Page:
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Follow the money: Why messaging is disrupting payments

Understand the motivation for monetizing messaging apps with payment options. Learn what Facebook Messenger hopes to achieve with payments.

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Messaging is a “winner takes all“ business.

Nobody wants to have three apps to communicate with friends and family. If your peers are using one platform, you are likely to follow – a classic network effect. That’s why in every country the most used messaging platform is leading the messaging field by a large. In most countries that is WhatsApp, Messenger comes second. All big messaging companies are now on a mission to claim a new territory: payments.

Three simple drivers:

1) The opportunity:

  • One of the main characters of currency is that it is used by everybody and easy to handle. Messaging apps are used by nearly everybody to send and receive information – so why not extend it to money?

2) WeChat paved the way

  • One of the main drivers behind WeChat’s success in China is payments
  • Today WeChat is already where all other messaging companies strive to be. They dominate P2P transactions, business to consumer and even offline payments by using QR codes. WeChat pay is everywhere and basically replacing peoples wallets completely.
  • On last year’s Chinese new year 46 billion “ virtual red envelopes” (it’s a Chinese tradition to send money in this red envelopes) were sent via WeChat

3) The Amazon effect:

  • Once a platform has a user’s credit card details and set up a convenient payment method, it is the starting point of rolling out many more services around commerce and content. he value of every new user acquired skyrockets and so does the platform’s.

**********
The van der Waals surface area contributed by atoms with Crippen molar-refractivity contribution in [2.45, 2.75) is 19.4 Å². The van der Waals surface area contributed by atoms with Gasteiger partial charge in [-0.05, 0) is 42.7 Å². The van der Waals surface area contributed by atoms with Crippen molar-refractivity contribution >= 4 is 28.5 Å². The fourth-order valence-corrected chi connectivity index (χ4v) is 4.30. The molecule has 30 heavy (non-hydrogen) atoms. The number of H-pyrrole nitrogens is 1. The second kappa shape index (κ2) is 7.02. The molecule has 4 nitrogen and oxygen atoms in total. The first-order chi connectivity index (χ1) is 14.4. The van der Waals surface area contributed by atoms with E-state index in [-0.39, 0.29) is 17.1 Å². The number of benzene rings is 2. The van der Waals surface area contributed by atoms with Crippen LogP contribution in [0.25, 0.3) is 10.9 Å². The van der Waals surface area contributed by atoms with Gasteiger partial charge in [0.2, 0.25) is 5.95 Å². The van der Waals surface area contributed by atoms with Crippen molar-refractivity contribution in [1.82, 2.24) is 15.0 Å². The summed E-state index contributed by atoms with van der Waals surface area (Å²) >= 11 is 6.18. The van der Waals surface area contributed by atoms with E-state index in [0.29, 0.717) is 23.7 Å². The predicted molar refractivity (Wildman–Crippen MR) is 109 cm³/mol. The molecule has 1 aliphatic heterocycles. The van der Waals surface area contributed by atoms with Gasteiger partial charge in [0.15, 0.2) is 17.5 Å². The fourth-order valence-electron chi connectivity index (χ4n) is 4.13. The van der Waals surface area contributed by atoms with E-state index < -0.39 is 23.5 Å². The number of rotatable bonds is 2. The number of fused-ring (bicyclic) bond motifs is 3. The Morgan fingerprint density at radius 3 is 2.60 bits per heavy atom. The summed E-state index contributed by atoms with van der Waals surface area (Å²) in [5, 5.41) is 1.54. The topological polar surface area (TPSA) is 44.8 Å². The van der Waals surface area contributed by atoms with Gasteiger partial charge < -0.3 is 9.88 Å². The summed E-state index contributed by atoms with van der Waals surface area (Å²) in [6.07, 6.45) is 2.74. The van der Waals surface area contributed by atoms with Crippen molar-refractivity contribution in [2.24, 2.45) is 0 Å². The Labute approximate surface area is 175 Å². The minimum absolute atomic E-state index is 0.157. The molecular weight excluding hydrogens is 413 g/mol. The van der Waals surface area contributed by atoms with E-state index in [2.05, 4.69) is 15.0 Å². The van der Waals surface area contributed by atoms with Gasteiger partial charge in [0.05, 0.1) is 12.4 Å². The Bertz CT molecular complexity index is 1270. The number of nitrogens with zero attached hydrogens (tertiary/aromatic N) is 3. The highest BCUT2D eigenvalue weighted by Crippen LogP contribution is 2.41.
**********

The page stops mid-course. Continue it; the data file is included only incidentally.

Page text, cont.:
Here are a few facts on how the space is evolving right now

Kakao Talk

  • Messaging app Kakao Talk (42 mio user) launched Kakao Bank as a separate app and corporation but using the network effect of Kakao Talk.
  • On its launch day 300k users signed up and over 50 Mio € were put in deposits.


  • WhatsApp rolled out their beta-payment feature to around one million users in India this month.


  • ApplePay is a success story most people tend to overlook. Launched in October 2014 it’s now accepted in 50% of all shops in the US. According to ApplePay’s VP Jennifer Bailey, “It’s the world’s most accepted contactless payment technology.“
  • In November 2017 Apple soft-launched P2P money transfers to iMessage in the US


  • The VP of Messenger at Facebook is David Marcus, a former president of Paypal. That underlines their ambitions pretty clearly.
  • Messenger already launched the possibility to send and receive money from your Facebook friends in 2015 in the US and in the UK and France last year.
  • Despite the early launch, the Messenger team worked on anything but pushing their payment feature. In that new environment and their quickly growing business platform, (chatbots) that might change quickly.

The biggest problem of payments

Every payment solution needs to eliminate the threshold that is needed before users feel confident to enter their credit card data. It is not surprising that Snapchat’s Snapcash did not succeed with a user interface where everything you send or receive disappears after seconds. Such an environment is designed to create more privacy for shared content, but not more trust for transactions. Table stack for transactions is security, reliability and transparency for the sending and receiving party. iMessage and ApplePay are very well positioned to become the digital wallet of iOs users and to disrupt payments in the next few years. Facebook with it’s two messaging platforms WhatsApp and Messenger still has two big advantages against iMessage. First, it’s running on iOs and Android. That more than doubles the market and strengthens the network because Apple users can transfer money to Android users. Second, they have two different platforms to figure out what works best. Facebook is very well known for testing and learning fast.

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